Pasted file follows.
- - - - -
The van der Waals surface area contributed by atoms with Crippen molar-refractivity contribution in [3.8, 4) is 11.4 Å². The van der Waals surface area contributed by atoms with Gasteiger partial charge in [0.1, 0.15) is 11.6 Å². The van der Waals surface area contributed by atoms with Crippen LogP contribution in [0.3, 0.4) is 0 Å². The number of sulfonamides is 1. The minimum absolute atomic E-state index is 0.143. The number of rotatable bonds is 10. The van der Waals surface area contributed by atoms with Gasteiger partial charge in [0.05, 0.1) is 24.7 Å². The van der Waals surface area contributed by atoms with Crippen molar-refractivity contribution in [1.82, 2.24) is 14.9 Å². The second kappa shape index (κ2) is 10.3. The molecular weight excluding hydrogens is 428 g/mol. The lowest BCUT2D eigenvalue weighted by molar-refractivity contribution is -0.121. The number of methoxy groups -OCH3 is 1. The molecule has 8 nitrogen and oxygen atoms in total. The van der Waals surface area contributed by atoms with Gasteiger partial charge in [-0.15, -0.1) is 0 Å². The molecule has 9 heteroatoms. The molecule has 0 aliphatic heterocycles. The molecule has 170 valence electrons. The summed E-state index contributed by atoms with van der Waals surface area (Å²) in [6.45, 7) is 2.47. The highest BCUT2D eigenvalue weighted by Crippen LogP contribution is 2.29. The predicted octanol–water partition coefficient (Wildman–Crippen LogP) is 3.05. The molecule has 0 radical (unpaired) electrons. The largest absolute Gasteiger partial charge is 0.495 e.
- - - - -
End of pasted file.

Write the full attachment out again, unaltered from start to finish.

The van der Waals surface area contributed by atoms with Crippen molar-refractivity contribution in [3.8, 4) is 11.4 Å². The van der Waals surface area contributed by atoms with Gasteiger partial charge in [0.1, 0.15) is 11.6 Å². The van der Waals surface area contributed by atoms with Crippen LogP contribution in [0.3, 0.4) is 0 Å². The number of sulfonamides is 1. The minimum absolute atomic E-state index is 0.143. The number of rotatable bonds is 10. The van der Waals surface area contributed by atoms with Gasteiger partial charge in [0.05, 0.1) is 24.7 Å². The van der Waals surface area contributed by atoms with Crippen molar-refractivity contribution in [1.82, 2.24) is 14.9 Å². The second kappa shape index (κ2) is 10.3. The molecular weight excluding hydrogens is 428 g/mol. The lowest BCUT2D eigenvalue weighted by molar-refractivity contribution is -0.121. The number of methoxy groups -OCH3 is 1. The molecule has 8 nitrogen and oxygen atoms in total. The van der Waals surface area contributed by atoms with Gasteiger partial charge in [-0.15, -0.1) is 0 Å². The molecule has 9 heteroatoms. The molecule has 0 aliphatic heterocycles. The molecule has 170 valence electrons. The summed E-state index contributed by atoms with van der Waals surface area (Å²) in [6.45, 7) is 2.47. The highest BCUT2D eigenvalue weighted by Crippen LogP contribution is 2.29. The predicted octanol–water partition coefficient (Wildman–Crippen LogP) is 3.05. The molecule has 0 radical (unpaired) electrons. The largest absolute Gasteiger partial charge is 0.495 e.